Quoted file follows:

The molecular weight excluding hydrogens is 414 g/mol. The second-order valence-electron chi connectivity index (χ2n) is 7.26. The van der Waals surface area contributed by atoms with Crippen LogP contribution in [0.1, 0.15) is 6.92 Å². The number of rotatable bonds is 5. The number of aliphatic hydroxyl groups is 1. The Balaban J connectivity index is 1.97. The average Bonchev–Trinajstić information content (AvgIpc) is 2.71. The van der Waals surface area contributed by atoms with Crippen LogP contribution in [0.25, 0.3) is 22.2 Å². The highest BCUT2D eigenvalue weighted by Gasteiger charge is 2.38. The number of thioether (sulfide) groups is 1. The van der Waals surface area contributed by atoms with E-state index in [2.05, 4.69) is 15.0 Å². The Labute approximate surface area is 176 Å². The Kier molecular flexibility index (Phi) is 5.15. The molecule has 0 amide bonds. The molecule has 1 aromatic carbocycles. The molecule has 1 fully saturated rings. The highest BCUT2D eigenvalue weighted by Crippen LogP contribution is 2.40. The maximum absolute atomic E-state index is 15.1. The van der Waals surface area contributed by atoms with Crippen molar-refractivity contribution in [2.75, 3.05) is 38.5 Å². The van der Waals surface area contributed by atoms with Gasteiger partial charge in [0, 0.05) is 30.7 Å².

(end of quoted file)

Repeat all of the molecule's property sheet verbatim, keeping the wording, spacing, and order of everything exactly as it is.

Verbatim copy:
The molecular weight excluding hydrogens is 414 g/mol. The second-order valence-electron chi connectivity index (χ2n) is 7.26. The van der Waals surface area contributed by atoms with Crippen LogP contribution in [0.1, 0.15) is 6.92 Å². The number of rotatable bonds is 5. The number of aliphatic hydroxyl groups is 1. The Balaban J connectivity index is 1.97. The average Bonchev–Trinajstić information content (AvgIpc) is 2.71. The van der Waals surface area contributed by atoms with Crippen LogP contribution in [0.25, 0.3) is 22.2 Å². The highest BCUT2D eigenvalue weighted by Gasteiger charge is 2.38. The number of thioether (sulfide) groups is 1. The van der Waals surface area contributed by atoms with E-state index in [2.05, 4.69) is 15.0 Å². The Labute approximate surface area is 176 Å². The Kier molecular flexibility index (Phi) is 5.15. The molecule has 0 amide bonds. The molecule has 1 aromatic carbocycles. The molecule has 1 fully saturated rings. The highest BCUT2D eigenvalue weighted by Crippen LogP contribution is 2.40. The maximum absolute atomic E-state index is 15.1. The van der Waals surface area contributed by atoms with Crippen molar-refractivity contribution in [2.75, 3.05) is 38.5 Å². The van der Waals surface area contributed by atoms with Gasteiger partial charge in [0, 0.05) is 30.7 Å².